District veteran shares thoughts on overcrowding

After 30 years in the district, gifted services facilitator Carmen Shelly gives her opinions on crowding

Gifted+services+facilitator+Carmen+Shelly+has+spent+30+years+in+the+De+Soto+district%2C+16+at+De+Soto+High+School+and+14+at+Mill+Valley.

By Madeline Lamons

Gifted services facilitator Carmen Shelly has spent 30 years in the De Soto district, 16 at De Soto High School and 14 at Mill Valley.

This is part of an inside look at overcrowding in the De Soto school district.

Since you’ve been teaching at Mill Valley, how has your student load changed?

I had 25 students in 2000 and [Mill Valley] was 8-12 grade; now I have 59 students and it’s only 9-12.

Over the years, how has Mill Valley changed?

It’s [changed] so gradually that I haven’t noticed it as much. The physical footprint of this building has grown so much; we’ve had three additions and one was when the building was only five years old.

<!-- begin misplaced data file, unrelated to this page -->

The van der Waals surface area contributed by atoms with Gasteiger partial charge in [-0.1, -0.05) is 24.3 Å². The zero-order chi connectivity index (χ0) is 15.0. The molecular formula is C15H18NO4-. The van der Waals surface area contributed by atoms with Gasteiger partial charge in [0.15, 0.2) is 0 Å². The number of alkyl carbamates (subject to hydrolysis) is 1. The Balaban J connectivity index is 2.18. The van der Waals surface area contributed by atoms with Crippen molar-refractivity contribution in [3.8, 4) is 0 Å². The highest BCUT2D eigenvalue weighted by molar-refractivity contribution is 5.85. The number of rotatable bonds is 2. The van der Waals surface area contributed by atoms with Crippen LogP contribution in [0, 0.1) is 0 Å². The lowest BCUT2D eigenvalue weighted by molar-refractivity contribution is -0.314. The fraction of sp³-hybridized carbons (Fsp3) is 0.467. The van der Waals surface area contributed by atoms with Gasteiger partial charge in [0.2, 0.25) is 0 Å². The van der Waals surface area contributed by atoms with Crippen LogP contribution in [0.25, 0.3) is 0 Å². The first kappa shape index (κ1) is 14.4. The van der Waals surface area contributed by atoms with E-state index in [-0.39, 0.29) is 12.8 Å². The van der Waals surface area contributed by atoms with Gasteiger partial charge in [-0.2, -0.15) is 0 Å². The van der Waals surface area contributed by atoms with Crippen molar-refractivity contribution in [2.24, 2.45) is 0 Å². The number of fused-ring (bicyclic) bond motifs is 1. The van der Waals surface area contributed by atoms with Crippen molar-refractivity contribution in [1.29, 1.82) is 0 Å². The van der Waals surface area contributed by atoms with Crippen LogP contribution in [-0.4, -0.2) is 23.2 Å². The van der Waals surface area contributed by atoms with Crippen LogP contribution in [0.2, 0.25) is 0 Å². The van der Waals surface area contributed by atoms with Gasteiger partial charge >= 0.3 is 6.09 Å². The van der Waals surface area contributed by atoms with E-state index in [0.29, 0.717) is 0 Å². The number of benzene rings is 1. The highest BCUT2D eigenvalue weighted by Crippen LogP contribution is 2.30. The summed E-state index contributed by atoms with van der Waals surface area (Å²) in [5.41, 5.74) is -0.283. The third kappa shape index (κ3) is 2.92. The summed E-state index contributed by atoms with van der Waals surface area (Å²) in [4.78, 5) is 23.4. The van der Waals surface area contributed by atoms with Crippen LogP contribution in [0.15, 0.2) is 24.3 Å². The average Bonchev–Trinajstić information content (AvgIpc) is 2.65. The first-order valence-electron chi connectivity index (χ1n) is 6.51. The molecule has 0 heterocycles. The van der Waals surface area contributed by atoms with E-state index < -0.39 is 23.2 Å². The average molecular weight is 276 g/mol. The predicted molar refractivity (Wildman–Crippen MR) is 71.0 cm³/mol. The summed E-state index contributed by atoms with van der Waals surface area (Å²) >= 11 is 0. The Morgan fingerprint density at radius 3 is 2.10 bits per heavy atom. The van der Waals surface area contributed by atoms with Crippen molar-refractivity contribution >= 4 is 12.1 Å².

How is crowding currently affecting Mill Valley?

It’s causing us to look at the need for more teachers and class offerings. It’s causing students to find alternative routes to class.

What were some of the benefits of teaching at a smaller school?

I really got to know the students individually [and] it was easier to communicate … knowing the faculty better was advantageous. The faculty was more supportive of each other because we knew we were all we had.

What are some of the current benefits of teaching at a larger school?

You can find your own group and make friends within the faculty. Some people like the anonymity. We have much nicer facilities. You can collaborate with others teachers of the same subject, too.

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